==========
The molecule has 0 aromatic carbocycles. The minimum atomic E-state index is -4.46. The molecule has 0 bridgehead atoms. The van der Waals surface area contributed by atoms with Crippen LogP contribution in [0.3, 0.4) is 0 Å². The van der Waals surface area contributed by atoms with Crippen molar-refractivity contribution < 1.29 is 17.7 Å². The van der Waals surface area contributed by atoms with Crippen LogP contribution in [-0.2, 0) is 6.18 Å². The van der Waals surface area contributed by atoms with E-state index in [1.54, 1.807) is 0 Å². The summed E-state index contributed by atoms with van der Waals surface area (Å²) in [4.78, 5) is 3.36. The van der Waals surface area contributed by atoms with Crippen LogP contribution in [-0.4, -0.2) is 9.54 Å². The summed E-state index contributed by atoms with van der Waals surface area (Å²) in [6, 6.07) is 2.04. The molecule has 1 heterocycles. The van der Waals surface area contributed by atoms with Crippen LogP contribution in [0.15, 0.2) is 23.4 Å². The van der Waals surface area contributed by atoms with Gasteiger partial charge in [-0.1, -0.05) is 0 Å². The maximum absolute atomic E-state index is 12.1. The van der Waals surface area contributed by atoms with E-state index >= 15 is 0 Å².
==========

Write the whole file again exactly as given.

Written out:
The molecule has 0 aromatic carbocycles. The minimum atomic E-state index is -4.46. The molecule has 0 bridgehead atoms. The van der Waals surface area contributed by atoms with Crippen LogP contribution in [0.3, 0.4) is 0 Å². The van der Waals surface area contributed by atoms with Crippen molar-refractivity contribution < 1.29 is 17.7 Å². The van der Waals surface area contributed by atoms with Crippen LogP contribution in [-0.2, 0) is 6.18 Å². The van der Waals surface area contributed by atoms with E-state index in [1.54, 1.807) is 0 Å². The summed E-state index contributed by atoms with van der Waals surface area (Å²) in [4.78, 5) is 3.36. The van der Waals surface area contributed by atoms with Crippen LogP contribution in [-0.4, -0.2) is 9.54 Å². The summed E-state index contributed by atoms with van der Waals surface area (Å²) in [6, 6.07) is 2.04. The molecule has 1 heterocycles. The van der Waals surface area contributed by atoms with Crippen LogP contribution in [0.15, 0.2) is 23.4 Å². The van der Waals surface area contributed by atoms with Gasteiger partial charge in [-0.1, -0.05) is 0 Å². The maximum absolute atomic E-state index is 12.1. The van der Waals surface area contributed by atoms with E-state index >= 15 is 0 Å².